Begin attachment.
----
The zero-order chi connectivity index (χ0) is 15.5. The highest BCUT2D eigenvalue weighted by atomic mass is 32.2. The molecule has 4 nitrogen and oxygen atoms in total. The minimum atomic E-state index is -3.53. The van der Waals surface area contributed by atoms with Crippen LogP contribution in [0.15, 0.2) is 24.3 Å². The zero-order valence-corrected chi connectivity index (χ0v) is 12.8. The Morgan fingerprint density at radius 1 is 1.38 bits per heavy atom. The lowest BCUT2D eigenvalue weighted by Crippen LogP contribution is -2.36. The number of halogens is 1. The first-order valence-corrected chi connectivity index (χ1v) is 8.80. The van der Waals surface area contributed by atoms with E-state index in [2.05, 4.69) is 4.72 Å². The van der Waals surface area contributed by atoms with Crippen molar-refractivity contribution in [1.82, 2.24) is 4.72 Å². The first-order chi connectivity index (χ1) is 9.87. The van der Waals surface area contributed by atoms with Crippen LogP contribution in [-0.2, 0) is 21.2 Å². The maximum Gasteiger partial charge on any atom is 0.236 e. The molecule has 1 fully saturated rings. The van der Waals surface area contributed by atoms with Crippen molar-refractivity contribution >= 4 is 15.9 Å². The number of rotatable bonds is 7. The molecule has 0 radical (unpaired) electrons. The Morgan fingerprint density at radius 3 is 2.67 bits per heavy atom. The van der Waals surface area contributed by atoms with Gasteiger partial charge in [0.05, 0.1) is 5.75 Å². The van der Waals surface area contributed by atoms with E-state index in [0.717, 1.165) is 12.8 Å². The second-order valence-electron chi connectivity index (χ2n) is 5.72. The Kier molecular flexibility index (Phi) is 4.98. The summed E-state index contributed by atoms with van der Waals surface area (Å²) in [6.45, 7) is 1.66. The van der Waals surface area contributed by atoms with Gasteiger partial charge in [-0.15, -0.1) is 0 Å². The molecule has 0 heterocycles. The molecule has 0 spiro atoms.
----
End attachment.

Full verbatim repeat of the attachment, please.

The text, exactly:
The zero-order chi connectivity index (χ0) is 15.5. The highest BCUT2D eigenvalue weighted by atomic mass is 32.2. The molecule has 4 nitrogen and oxygen atoms in total. The minimum atomic E-state index is -3.53. The van der Waals surface area contributed by atoms with Crippen LogP contribution in [0.15, 0.2) is 24.3 Å². The zero-order valence-corrected chi connectivity index (χ0v) is 12.8. The Morgan fingerprint density at radius 1 is 1.38 bits per heavy atom. The lowest BCUT2D eigenvalue weighted by Crippen LogP contribution is -2.36. The number of halogens is 1. The first-order valence-corrected chi connectivity index (χ1v) is 8.80. The van der Waals surface area contributed by atoms with E-state index in [2.05, 4.69) is 4.72 Å². The van der Waals surface area contributed by atoms with Crippen molar-refractivity contribution in [1.82, 2.24) is 4.72 Å². The first-order chi connectivity index (χ1) is 9.87. The van der Waals surface area contributed by atoms with Crippen LogP contribution in [-0.2, 0) is 21.2 Å². The maximum Gasteiger partial charge on any atom is 0.236 e. The molecule has 1 fully saturated rings. The van der Waals surface area contributed by atoms with Crippen molar-refractivity contribution >= 4 is 15.9 Å². The number of rotatable bonds is 7. The molecule has 0 radical (unpaired) electrons. The Morgan fingerprint density at radius 3 is 2.67 bits per heavy atom. The van der Waals surface area contributed by atoms with Gasteiger partial charge in [0.05, 0.1) is 5.75 Å². The van der Waals surface area contributed by atoms with E-state index in [0.717, 1.165) is 12.8 Å². The second-order valence-electron chi connectivity index (χ2n) is 5.72. The Kier molecular flexibility index (Phi) is 4.98. The summed E-state index contributed by atoms with van der Waals surface area (Å²) in [6.45, 7) is 1.66. The van der Waals surface area contributed by atoms with Gasteiger partial charge in [-0.15, -0.1) is 0 Å². The molecule has 0 heterocycles. The molecule has 0 spiro atoms.